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Shakespeare & Company

by Kathryn Boughton

Summer in the Berkshires is virtually synonymous with the arts. Performance arts take center stage from June through Labor Day and who is more central to the theatrical world than Shakespeare, whose beautiful language and sweeping ideas have captivated audiences for four centuries.

Shakespeare is fundamental to the programming of Shakespeare & Company in Lenox, MA, but, as its name implies, the Bard is not the only focus for the theatrical troupe. “Here at Shakespeare & Company we always present as much Shakespeare as we can, but there are other classics and new plays as well—hence, the ‘and company,’” said Jenna Ware, associate director of education.

Ware said this year the troupe will present nine different mainstage productions - ranging from the provocative new play by Sarah Treem, The How and the Why, to three Shakespearean plays, Henry V, The Comedy of Errors, and Hamlet. In addition, there will be The Unexpected Man, by Yasmina Reza, the regional premiere of Red Velvet, by Lolita Chakrabarti and the world premiere of Jane Anderson’s Mother of the Maid.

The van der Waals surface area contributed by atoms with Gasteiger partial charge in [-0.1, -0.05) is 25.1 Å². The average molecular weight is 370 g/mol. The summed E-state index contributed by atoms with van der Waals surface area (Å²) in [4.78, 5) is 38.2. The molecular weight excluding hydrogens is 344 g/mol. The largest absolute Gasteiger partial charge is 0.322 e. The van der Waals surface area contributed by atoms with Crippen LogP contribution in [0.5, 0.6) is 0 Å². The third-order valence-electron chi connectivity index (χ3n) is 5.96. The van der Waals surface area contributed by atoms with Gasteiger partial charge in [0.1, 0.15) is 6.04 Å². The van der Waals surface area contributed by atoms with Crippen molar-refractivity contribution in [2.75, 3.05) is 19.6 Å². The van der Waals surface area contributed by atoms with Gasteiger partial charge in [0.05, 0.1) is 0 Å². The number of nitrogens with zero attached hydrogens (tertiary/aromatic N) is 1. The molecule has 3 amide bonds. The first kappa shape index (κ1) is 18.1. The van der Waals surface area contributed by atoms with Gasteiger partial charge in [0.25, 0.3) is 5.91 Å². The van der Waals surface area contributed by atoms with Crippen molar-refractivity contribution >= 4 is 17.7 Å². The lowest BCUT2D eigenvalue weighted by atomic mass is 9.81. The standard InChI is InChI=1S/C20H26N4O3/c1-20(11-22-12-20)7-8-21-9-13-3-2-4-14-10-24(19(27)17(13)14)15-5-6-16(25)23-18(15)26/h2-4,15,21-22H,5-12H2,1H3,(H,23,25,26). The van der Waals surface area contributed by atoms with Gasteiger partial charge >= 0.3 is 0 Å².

Shakespeare and the Language that Shaped a World, written and directed by Kevin G. Coleman, will be staged in the Rose Footprint Theatre and a production of Hamlet will be performed at The Mount, Edith Wharton’s Home, also in Lenox.

In bringing Shakespeare to life each year, the company explores the great issues that span human history. And, while the language may seem strange at a distance of 400 centuries, Ware said Elizabethan English is still a vital force for 21st-century listeners.

“Our youngest students are 7 years old and they are at a point of learning all sorts of language. For them, it is kind of business as usual and they have an easy time embracing the language,” she said. Teenagers, as well, adapt easily to the unfamiliar vocabulary.

Ware, who is directing Henry V, said Shakespeare never goes out of fashion because of the sheer beauty of his writing and because the themes relate to what it means to be human.

“The language is large enough for really, really large thoughts,” she said. “I was once asked if we could make Hamlet relevant for today’s teens. What teen doesn’t know what it is like to be really mad at your mom, to dislike your stepfather or to break up with your girlfriend? When you talk about Henry IV, you are talking about an absolutely rebellious, misbehaving son, but by Henry V he has stepped up to the position of king and is trying to figure out what it means to be a leader. I think the plays, whatever the topic, talk about what it is to be human, what all of us feel—love, jealousy and fear. The issues are so big and the language is so stunning, Shakespeare continues to be fresh.”

Shakespeare & Company is located at 70 Kemble Street in Lenox MA. For more information go to the website listed below or e-mail